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Trump Announces Tariffs Populist Candidates Jump On Board

Yesterday, President Trump issued two presidential trade adjustment proclamations; one on steel imports and one on aluminum imports.

Steel tariffsContrary to the establishment narrative that the tariffs imposed were some kind of temper tantrum on the part of President Trump, the tariffs imposed were the result of Department of Commerce investigations finding that both steel and aluminum imports were at a level that threatened national security.

Specifically, the Secretary of Commerce found with regard to steel that:

…the present quantities of steel articles imports and the circumstances of global excess capacity for producing steel are "weakening our internal economy," resulting in the persistent threat of further closures of domestic steel production facilities and the "shrinking [of our] ability to meet national security production requirements in a national emergency."  Because of these risks and the risk that the United States may be unable to "meet [steel] demands for national defense and critical industries in a national emergency," and taking into account the close relation of the economic welfare of the Nation to our national security, see 19 U.S.C. 1862(d), the Secretary concluded that the present quantities and circumstances of steel articles imports threaten to impair the national security as defined in section 232 of the Trade Expansion Act of 1962, as amended. (You can read the entire finding and proclamation through this link.)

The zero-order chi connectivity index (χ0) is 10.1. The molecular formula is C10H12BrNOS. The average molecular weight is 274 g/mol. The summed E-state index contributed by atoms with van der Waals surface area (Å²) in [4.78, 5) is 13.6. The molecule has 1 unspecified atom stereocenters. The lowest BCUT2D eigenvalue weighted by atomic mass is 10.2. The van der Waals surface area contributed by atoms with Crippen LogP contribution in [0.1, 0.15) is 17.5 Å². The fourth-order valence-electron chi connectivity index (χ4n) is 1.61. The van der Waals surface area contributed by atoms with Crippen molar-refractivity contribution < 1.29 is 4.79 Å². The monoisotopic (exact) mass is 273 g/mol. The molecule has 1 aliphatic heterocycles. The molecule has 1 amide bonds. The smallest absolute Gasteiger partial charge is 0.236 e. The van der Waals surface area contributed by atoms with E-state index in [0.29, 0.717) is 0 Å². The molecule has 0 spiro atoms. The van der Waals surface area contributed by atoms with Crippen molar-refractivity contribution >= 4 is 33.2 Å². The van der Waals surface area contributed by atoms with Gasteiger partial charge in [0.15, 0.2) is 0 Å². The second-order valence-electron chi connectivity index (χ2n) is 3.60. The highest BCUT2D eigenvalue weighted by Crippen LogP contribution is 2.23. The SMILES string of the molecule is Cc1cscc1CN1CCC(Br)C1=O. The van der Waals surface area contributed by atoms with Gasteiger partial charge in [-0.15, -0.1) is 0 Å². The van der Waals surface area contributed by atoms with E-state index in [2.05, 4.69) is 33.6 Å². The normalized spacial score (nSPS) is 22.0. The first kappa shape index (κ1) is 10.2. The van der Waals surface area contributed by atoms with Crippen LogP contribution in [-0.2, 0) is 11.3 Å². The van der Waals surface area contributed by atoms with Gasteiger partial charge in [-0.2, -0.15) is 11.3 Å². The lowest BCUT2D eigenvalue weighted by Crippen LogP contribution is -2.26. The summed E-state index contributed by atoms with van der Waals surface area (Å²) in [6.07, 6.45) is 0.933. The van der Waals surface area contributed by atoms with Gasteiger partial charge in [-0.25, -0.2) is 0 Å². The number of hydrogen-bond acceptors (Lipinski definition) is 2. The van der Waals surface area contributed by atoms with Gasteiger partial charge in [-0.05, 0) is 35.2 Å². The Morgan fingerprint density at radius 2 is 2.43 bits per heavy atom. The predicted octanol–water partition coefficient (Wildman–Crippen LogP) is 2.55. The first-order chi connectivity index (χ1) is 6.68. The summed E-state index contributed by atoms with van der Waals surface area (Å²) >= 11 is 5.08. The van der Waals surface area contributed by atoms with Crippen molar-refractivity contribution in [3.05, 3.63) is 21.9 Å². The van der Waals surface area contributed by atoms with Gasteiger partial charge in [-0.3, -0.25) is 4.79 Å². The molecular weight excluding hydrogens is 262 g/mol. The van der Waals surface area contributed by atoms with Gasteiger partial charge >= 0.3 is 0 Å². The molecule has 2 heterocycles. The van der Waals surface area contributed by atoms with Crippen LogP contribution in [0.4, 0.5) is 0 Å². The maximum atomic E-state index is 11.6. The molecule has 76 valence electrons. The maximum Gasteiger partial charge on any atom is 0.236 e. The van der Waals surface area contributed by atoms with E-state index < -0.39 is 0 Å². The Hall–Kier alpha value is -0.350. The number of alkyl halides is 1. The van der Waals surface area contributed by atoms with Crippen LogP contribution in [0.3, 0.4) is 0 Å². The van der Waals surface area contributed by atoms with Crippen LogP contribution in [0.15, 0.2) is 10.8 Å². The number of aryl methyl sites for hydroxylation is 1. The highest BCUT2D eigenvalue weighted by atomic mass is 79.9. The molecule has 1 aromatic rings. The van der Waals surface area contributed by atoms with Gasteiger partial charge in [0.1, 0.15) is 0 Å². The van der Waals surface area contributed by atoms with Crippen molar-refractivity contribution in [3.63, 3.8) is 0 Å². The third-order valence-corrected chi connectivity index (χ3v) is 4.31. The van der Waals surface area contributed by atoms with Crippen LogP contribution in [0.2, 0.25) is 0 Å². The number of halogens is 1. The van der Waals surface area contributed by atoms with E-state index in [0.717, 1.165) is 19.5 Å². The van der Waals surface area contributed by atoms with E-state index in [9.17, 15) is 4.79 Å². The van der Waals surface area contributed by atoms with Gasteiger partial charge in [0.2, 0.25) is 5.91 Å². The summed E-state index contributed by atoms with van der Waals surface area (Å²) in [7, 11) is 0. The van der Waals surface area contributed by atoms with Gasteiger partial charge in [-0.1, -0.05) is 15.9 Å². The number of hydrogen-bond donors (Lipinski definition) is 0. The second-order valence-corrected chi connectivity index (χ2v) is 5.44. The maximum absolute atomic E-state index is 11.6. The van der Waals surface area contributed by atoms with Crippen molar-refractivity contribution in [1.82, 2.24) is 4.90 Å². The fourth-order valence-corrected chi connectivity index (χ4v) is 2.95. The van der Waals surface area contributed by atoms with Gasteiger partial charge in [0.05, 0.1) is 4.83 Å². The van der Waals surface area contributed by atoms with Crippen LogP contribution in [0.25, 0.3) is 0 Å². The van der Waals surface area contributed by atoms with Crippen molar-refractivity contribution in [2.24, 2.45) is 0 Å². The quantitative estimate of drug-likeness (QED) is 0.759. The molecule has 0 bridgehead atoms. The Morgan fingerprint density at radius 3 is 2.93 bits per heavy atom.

Likewise, the Department of Commerce conducted an investigation of aluminum imports that found that:

…aluminum is being imported into the United States in such quantities and under such circumstances as to threaten to impair the national security of the United States.  The Secretary found that the present quantities of aluminum imports and the circumstances of global excess capacity for producing aluminum are "weakening our internal economy," leaving the United States "almost totally reliant on foreign producers of primary aluminum" and "at risk of becoming completely reliant on foreign producers of high-purity aluminum that is essential for key military and commercial systems."  Because of these risks, and the risk that the domestic aluminum industry would become "unable to satisfy existing national security needs or respond to a national security emergency that requires a large increase in domestic production," and taking into account the close relation of the economic welfare of the Nation to our national security, see 19 U.S.C. 1862(d), the Secretary concluded that the present quantities and circumstances of aluminum imports threaten to impair the national security as defined in section 232 of the Trade Expansion Act of 1962, as amended. (You can read the entire finding and proclamation through this link.)